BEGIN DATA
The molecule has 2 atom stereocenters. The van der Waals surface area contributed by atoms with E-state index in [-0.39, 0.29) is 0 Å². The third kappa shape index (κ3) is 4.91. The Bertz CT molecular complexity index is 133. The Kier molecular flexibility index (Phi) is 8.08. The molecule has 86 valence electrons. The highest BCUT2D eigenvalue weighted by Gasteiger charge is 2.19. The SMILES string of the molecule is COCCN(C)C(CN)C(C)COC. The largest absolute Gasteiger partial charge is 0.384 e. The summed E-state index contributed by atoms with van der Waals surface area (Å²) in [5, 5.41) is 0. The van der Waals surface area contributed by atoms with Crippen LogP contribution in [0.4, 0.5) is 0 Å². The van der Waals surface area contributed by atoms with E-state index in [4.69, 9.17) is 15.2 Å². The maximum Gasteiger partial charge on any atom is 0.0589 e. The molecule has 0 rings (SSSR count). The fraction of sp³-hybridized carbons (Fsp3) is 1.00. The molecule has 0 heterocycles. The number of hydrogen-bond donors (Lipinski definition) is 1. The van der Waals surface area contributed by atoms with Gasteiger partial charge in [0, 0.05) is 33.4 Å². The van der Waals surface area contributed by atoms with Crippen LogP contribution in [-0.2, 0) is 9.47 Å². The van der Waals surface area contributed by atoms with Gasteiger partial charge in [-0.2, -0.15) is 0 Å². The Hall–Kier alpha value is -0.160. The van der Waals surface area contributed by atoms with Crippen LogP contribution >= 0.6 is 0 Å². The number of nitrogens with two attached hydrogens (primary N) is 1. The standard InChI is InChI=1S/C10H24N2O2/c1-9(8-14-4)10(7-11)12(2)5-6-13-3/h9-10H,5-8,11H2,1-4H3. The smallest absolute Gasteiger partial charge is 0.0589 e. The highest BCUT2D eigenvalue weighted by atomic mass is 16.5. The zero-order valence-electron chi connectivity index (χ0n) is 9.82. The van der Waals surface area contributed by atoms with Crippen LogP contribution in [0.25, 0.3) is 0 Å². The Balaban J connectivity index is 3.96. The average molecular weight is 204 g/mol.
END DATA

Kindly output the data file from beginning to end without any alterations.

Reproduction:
The molecule has 2 atom stereocenters. The van der Waals surface area contributed by atoms with E-state index in [-0.39, 0.29) is 0 Å². The third kappa shape index (κ3) is 4.91. The Bertz CT molecular complexity index is 133. The Kier molecular flexibility index (Phi) is 8.08. The molecule has 86 valence electrons. The highest BCUT2D eigenvalue weighted by Gasteiger charge is 2.19. The SMILES string of the molecule is COCCN(C)C(CN)C(C)COC. The largest absolute Gasteiger partial charge is 0.384 e. The summed E-state index contributed by atoms with van der Waals surface area (Å²) in [5, 5.41) is 0. The van der Waals surface area contributed by atoms with Crippen LogP contribution in [0.4, 0.5) is 0 Å². The van der Waals surface area contributed by atoms with E-state index in [4.69, 9.17) is 15.2 Å². The maximum Gasteiger partial charge on any atom is 0.0589 e. The molecule has 0 rings (SSSR count). The fraction of sp³-hybridized carbons (Fsp3) is 1.00. The molecule has 0 heterocycles. The number of hydrogen-bond donors (Lipinski definition) is 1. The van der Waals surface area contributed by atoms with Gasteiger partial charge in [0, 0.05) is 33.4 Å². The van der Waals surface area contributed by atoms with Crippen LogP contribution in [-0.2, 0) is 9.47 Å². The van der Waals surface area contributed by atoms with Gasteiger partial charge in [-0.2, -0.15) is 0 Å². The Hall–Kier alpha value is -0.160. The van der Waals surface area contributed by atoms with Crippen LogP contribution >= 0.6 is 0 Å². The number of nitrogens with two attached hydrogens (primary N) is 1. The standard InChI is InChI=1S/C10H24N2O2/c1-9(8-14-4)10(7-11)12(2)5-6-13-3/h9-10H,5-8,11H2,1-4H3. The smallest absolute Gasteiger partial charge is 0.0589 e. The highest BCUT2D eigenvalue weighted by atomic mass is 16.5. The zero-order valence-electron chi connectivity index (χ0n) is 9.82. The van der Waals surface area contributed by atoms with Crippen LogP contribution in [0.25, 0.3) is 0 Å². The Balaban J connectivity index is 3.96. The average molecular weight is 204 g/mol.